Accenture Study Values Insurance Customer Churn at up to $470 Billion

Failure to keep pace with rising customer expectations has resulted in a “switching economy,” where digital mastery is key to market differentiation.

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Customer defection due to declining loyalty and commoditization of product could represent as much as $470 billion in life and P&C premiums globally, according to a new Accenture study. Based on Accenture’s Global Consumer Pulse Research, the study gathered responses from more than 13,000 P&C and life insurance customers in 33 countries.

The Accenture Strategy Report “Capturing the Insurance Customer of Tomorrow” found that only 29 percent of insurance customers are satisfied with their current provider. And as satisfaction has declined, perception of commoditization has increased: the study found that 21 percent of customer believe that most insurance carriers are the same in terms of their products and services—as opposed to only 14 percent last year.

The study’s findings suggested that declining loyalty has a corrosive effect on carriers’ cross-sell opportunity. Fewer than one in six respondents (16 percent) said that they would definitely buy more products from their current insurance provider. Only one in four (27 percent) rated their insurance provider’s trustworthiness highly, and nearly one in four (23 percent) said that they would consider buying insurance from online service providers, including companies like Amazon or Google.

(Related: Consumers Happy to Make Amazon, Google their Insurance Company – Accenture Survey)

“Today’s insurance customer is more empowered, more social and has higher expectations of his/her providers,” comments John Cusano, senior managing director of Accenture’s global Insurance practice.  “The study data indicates insurers are not keeping up with rising customer expectations, leading to increased customer dissatisfaction with insurance providers. This has created a ‘switching economy,’ which threatens traditional insurers by giving the advantage to companies most successful at exploiting digital technologies.”

Other findings of the study indicated that customers may be responsive to insurers digital efforts to engage them. Nearly half (47 percent) of respondents said they want more online interactions with their insurers.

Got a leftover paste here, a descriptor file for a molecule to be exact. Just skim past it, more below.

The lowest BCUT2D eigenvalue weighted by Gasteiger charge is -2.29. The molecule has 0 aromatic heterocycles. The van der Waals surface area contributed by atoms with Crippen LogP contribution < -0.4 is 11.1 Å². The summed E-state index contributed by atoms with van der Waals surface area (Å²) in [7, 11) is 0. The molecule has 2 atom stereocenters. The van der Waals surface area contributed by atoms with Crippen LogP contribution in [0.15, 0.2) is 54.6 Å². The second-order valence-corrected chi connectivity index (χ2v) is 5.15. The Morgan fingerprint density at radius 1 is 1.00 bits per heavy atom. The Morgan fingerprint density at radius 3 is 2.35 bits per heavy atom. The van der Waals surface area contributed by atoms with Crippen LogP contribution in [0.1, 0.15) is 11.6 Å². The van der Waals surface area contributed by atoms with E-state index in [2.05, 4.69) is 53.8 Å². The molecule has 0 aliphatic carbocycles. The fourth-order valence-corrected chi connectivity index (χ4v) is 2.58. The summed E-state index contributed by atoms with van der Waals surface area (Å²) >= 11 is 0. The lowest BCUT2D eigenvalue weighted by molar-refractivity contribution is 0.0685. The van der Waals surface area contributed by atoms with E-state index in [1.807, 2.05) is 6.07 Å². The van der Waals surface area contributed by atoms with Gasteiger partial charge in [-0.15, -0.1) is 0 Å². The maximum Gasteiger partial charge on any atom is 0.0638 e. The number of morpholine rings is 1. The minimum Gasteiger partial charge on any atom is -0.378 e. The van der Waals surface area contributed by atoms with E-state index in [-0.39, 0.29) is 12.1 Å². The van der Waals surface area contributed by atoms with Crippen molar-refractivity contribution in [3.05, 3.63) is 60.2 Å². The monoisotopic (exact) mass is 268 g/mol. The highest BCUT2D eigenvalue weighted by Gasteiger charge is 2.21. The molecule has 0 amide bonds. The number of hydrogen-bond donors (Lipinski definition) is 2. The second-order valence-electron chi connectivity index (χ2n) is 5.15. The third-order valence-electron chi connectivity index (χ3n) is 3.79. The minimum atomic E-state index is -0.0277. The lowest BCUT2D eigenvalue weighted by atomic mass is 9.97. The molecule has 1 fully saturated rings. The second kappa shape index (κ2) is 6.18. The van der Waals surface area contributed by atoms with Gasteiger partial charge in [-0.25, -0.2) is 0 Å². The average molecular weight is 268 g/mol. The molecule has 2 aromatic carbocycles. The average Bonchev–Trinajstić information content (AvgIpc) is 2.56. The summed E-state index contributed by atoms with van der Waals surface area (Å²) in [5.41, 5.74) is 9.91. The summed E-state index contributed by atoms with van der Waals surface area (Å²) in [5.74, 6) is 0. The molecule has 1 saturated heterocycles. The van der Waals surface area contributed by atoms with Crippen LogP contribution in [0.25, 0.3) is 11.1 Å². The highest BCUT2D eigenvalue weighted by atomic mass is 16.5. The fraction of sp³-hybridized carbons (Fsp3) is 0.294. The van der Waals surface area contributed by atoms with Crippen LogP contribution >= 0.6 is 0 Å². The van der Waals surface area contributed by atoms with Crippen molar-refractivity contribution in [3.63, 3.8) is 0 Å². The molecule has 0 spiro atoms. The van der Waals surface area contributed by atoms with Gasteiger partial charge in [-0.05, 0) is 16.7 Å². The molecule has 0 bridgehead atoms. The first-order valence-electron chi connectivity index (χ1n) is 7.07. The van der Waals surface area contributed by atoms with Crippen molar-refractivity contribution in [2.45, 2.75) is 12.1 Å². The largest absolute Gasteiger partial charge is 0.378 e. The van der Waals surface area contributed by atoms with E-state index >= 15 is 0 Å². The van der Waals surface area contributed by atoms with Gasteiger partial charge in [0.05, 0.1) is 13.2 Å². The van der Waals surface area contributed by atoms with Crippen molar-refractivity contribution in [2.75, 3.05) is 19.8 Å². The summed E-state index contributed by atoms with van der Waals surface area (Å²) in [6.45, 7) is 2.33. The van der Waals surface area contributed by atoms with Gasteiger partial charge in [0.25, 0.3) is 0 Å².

Digital efforts are particularly important for the purchasing process itself, the study suggests. In the past six months, half (49 percent) of P&C consumers purchased a policy online, with two in five (41 percent) using a mobile phone to make the purchase. The percentages are even higher for customers in emerging markets, with 57 percent of P&C consumers there purchasing a policy online, and more than two-thirds (69 percent) of those using a mobile phone to make that purchase, according to Accenture. While many consumers globally are using online tools to purchase insurance products, only 15 percent said they are satisfied with their insurers’ digital experience.

Partnering with Nontraditional Players

“Leading insurers realize the need to offer a broader range of innovative products and services and create a differentiated customer experience, which will likely require partnering with nontraditional players,” says Jean-Francois Gasc, managing director, Insurance, Accenture Strategy, Europe, Africa and Latin America. “As a result, traditional insurance providers face a stark choice: embrace digital and customer-centricity, or become a highly efficient manufacturing utility, leveraging capital and digital technologies to provide low-cost insurance product manufacturing and servicing. Those who do neither are likely to lose out in this switching economy.”

Anthony R. O’Donnell // Anthony O'Donnell is Executive Editor of Insurance Innovation Reporter. For nearly two decades, he has been an observer and commentator on the use of information technology in the insurance industry, following industry trends and writing about the use of IT across all sectors of the insurance industry. He can be reached at or (503) 936-2803.

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